Lead FAQ

Lead FAQ

The water coming from the City of St. John's is lead-free.
Where lead may come from is when the water enters a private service line - the pipe that runs from your house (the lateral line) to the City's pipe (the watermain) under the street. None of the City's watermains are lead.

Because lateral lines belong to the homeowner, the City does not have a record of how many of these are lead. However, we do not come across lead lines in construction very often. When we do find them, we replace them. The City can replace a private line for a homeowner at a nominal fee of $500.

Health Risks of Lead Exposure (Source: Government of Canada)
It is important to reduce exposure to lead as much as possible because health effects of lead may occur even at low concentrations.

Who is most at risk from exposure to lead?

  • Children, infants and fetuses are most at risk because of their developing brains
  • Exposure to lead poses a risk to everyone’s health

What are the health effects of being exposed to lead?

  • Effects on neurological development and behaviour in children, including reduction of intelligence quotient (IQ)
  • Increased blood pressure or kidney problems in adults

Any reduction of exposure to lead decreases the risk of negative health effects.

What are the sources of lead in drinking water?
Some piping, plumbing materials or fittings may contain lead:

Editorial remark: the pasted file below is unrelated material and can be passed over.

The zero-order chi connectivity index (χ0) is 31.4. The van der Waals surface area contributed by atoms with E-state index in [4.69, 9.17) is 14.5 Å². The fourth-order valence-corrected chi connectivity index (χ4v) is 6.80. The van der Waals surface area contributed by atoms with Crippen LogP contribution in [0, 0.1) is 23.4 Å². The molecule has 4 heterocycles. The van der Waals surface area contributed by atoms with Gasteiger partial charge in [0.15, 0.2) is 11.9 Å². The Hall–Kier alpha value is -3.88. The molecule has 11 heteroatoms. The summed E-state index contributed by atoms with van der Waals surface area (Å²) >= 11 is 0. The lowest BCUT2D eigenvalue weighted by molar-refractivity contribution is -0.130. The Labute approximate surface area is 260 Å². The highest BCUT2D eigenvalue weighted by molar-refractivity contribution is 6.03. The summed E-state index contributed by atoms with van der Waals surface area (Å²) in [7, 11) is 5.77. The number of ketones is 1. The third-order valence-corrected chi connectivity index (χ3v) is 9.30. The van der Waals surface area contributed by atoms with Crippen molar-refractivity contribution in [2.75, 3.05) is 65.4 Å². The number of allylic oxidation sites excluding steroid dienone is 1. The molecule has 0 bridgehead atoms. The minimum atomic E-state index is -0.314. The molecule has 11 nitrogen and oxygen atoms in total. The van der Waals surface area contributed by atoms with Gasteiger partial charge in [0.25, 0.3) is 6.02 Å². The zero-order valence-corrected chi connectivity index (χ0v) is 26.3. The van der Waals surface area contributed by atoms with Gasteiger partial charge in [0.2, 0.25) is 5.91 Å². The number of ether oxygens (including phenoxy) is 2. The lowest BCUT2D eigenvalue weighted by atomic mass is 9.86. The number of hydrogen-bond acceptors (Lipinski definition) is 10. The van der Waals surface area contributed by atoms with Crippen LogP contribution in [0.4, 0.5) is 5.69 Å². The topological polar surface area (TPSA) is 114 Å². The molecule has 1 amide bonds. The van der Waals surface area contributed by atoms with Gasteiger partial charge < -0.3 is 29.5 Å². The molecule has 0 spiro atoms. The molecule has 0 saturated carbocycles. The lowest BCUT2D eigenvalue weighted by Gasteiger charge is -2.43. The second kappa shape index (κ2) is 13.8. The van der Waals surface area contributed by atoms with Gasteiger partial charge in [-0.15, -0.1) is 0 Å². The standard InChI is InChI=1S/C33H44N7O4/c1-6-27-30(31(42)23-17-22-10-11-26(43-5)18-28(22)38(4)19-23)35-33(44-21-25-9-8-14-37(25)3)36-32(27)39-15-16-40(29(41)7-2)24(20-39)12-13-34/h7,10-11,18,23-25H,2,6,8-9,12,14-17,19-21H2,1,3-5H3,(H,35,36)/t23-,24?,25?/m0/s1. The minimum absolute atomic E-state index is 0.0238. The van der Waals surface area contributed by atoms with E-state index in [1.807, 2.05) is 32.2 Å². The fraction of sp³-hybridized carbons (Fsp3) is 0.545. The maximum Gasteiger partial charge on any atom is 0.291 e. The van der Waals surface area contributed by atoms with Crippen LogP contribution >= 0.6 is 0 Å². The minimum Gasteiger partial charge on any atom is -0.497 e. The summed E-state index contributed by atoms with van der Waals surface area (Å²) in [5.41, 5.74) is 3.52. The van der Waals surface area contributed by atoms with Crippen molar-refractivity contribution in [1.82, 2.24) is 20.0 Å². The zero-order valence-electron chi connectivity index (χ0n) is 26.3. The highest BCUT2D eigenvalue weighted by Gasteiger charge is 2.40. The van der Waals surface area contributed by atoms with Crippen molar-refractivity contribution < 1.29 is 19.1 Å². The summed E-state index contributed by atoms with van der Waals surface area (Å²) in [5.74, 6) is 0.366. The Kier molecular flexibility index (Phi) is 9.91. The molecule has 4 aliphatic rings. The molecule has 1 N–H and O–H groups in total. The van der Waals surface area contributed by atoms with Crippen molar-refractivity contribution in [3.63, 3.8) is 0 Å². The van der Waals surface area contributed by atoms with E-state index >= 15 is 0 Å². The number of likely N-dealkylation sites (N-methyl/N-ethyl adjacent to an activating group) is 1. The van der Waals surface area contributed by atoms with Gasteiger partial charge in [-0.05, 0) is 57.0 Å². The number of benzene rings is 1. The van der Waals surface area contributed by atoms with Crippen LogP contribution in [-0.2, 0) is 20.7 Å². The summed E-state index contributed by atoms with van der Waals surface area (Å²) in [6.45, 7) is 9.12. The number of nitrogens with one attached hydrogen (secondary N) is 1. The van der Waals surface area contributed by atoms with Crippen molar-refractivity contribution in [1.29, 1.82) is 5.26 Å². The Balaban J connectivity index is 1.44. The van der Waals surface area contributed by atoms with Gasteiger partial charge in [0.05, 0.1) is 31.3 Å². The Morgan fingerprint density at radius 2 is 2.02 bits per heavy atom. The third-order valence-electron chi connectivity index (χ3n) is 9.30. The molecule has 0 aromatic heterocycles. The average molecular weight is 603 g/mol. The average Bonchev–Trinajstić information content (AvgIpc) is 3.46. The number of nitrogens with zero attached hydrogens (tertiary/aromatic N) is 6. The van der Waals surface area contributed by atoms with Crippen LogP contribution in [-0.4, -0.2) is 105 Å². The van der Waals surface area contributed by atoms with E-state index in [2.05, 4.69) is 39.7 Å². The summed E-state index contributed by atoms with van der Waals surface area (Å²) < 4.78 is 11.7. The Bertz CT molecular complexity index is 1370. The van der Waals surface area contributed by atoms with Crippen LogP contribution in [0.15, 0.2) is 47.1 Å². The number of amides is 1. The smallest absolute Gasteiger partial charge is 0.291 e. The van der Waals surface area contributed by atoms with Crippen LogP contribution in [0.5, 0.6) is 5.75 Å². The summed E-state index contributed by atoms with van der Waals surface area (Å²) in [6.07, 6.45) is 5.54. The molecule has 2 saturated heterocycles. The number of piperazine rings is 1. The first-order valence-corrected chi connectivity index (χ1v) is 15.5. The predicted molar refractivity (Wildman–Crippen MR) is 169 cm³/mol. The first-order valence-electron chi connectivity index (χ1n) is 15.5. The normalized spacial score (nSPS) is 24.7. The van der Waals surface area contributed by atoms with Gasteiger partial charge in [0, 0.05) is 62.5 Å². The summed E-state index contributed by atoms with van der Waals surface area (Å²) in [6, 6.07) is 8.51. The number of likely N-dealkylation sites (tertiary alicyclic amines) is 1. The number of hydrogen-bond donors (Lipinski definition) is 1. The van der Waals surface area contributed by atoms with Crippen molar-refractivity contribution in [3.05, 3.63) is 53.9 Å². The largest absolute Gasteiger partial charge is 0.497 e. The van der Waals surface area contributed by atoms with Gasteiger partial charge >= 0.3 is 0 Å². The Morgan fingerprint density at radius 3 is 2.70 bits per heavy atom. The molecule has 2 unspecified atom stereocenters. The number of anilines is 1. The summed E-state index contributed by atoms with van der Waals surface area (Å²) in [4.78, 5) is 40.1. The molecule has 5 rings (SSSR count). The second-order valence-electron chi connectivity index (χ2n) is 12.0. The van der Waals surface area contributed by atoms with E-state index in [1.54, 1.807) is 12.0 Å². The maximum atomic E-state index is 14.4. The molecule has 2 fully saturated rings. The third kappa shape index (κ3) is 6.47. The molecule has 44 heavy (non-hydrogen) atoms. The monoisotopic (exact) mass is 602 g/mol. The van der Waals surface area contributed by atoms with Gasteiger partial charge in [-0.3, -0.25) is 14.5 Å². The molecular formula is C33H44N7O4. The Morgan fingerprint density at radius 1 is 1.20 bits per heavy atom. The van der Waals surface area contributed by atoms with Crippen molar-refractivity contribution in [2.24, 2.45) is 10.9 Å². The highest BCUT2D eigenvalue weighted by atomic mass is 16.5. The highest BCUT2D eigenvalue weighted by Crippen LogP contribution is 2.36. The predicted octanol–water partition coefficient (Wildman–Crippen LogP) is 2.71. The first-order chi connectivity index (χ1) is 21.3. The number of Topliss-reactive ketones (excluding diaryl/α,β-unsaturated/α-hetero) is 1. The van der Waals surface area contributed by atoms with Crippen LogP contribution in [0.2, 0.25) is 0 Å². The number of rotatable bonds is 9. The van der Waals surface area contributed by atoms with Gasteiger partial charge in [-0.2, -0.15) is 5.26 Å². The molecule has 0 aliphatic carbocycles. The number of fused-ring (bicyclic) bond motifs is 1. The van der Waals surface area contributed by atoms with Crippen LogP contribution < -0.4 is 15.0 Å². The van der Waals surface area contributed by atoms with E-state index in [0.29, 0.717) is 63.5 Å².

• Some homes may have a lead service line – the pipe connecting the house plumbing to the water main – the National Plumbing Code allowed lead as a material in pipes until 1975
  • Brass faucets and fittings may contain lead
  • Some plumbing may contain lead solder – the National Plumbing Code allowed lead in solder until 1986

How does lead get into drinking water?

  • As water sits in pipes for several hours, lead can leach into the water
  • Small particles containing lead can also break free and be carried to the tap

Simple actions to reduce exposure to lead from drinking water:

  1. Flush out your pipes before consuming the water
    • Has water been sitting in your pipes for several hours? – Run the tap until it’s cold (about one minute) before drinking or cooking with the water from that tap
    • Only use cold tap water for drinking or cooking, since hot water increases the leaching of lead and other metals from your plumbing
  2. Clean your taps monthly
    • Every month, inspect the aerators or screens at the tap
    • If you find debris, clean it out– this will remove any particles that may contain lead, and inspect more frequently
    • If you do not find debris, continue to inspect monthly
  3. Replace Brass fittings
    • Brass faucets and valves can contain some lead – These can be replaced with fittings that are certified to the standard on low lead content
  4. A household water filter at the tap can effectively remove lead from your water
    • Recommended as a temporary solution
    • The filter must be installed and maintained properly or it could become ineffective
    • Test your water for lead before installation and during use to confirm the filter is working

 Make sure that any device you purchase is certified to the NSF International standard for removal of lead.